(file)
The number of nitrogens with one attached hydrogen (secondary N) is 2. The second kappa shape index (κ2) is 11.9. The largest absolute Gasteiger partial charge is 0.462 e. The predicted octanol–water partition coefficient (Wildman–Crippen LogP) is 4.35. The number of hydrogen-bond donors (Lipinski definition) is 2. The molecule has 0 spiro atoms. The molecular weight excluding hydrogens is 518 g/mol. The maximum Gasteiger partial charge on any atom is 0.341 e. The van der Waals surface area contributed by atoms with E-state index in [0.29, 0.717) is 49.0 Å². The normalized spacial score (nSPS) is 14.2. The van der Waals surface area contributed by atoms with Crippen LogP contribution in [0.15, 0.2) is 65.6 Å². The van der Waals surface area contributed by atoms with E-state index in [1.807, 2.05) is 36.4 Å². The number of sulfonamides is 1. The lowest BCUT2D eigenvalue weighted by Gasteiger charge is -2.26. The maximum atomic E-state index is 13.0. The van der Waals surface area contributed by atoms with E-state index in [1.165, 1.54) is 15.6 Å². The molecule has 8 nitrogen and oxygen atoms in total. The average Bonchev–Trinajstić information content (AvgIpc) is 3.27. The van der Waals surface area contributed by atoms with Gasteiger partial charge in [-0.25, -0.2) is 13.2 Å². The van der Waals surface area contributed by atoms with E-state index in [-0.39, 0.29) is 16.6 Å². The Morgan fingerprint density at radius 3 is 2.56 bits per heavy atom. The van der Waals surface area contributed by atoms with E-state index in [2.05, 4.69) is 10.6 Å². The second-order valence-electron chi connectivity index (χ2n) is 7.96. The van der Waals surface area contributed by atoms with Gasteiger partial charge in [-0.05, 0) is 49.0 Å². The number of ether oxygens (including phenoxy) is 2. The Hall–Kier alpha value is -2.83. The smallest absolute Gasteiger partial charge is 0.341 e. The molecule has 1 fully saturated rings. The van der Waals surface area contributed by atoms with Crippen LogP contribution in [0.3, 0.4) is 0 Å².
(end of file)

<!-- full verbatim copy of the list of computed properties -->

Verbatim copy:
The number of nitrogens with one attached hydrogen (secondary N) is 2. The second kappa shape index (κ2) is 11.9. The largest absolute Gasteiger partial charge is 0.462 e. The predicted octanol–water partition coefficient (Wildman–Crippen LogP) is 4.35. The number of hydrogen-bond donors (Lipinski definition) is 2. The molecule has 0 spiro atoms. The molecular weight excluding hydrogens is 518 g/mol. The maximum Gasteiger partial charge on any atom is 0.341 e. The van der Waals surface area contributed by atoms with E-state index in [0.29, 0.717) is 49.0 Å². The normalized spacial score (nSPS) is 14.2. The van der Waals surface area contributed by atoms with Crippen LogP contribution in [0.15, 0.2) is 65.6 Å². The van der Waals surface area contributed by atoms with E-state index in [1.807, 2.05) is 36.4 Å². The number of sulfonamides is 1. The lowest BCUT2D eigenvalue weighted by Gasteiger charge is -2.26. The maximum atomic E-state index is 13.0. The van der Waals surface area contributed by atoms with E-state index in [1.165, 1.54) is 15.6 Å². The molecule has 8 nitrogen and oxygen atoms in total. The average Bonchev–Trinajstić information content (AvgIpc) is 3.27. The van der Waals surface area contributed by atoms with Gasteiger partial charge in [-0.25, -0.2) is 13.2 Å². The van der Waals surface area contributed by atoms with E-state index in [-0.39, 0.29) is 16.6 Å². The Morgan fingerprint density at radius 3 is 2.56 bits per heavy atom. The van der Waals surface area contributed by atoms with E-state index in [2.05, 4.69) is 10.6 Å². The second-order valence-electron chi connectivity index (χ2n) is 7.96. The van der Waals surface area contributed by atoms with Gasteiger partial charge in [-0.05, 0) is 49.0 Å². The number of ether oxygens (including phenoxy) is 2. The Hall–Kier alpha value is -2.83. The smallest absolute Gasteiger partial charge is 0.341 e. The molecule has 1 fully saturated rings. The van der Waals surface area contributed by atoms with Crippen LogP contribution in [0.3, 0.4) is 0 Å².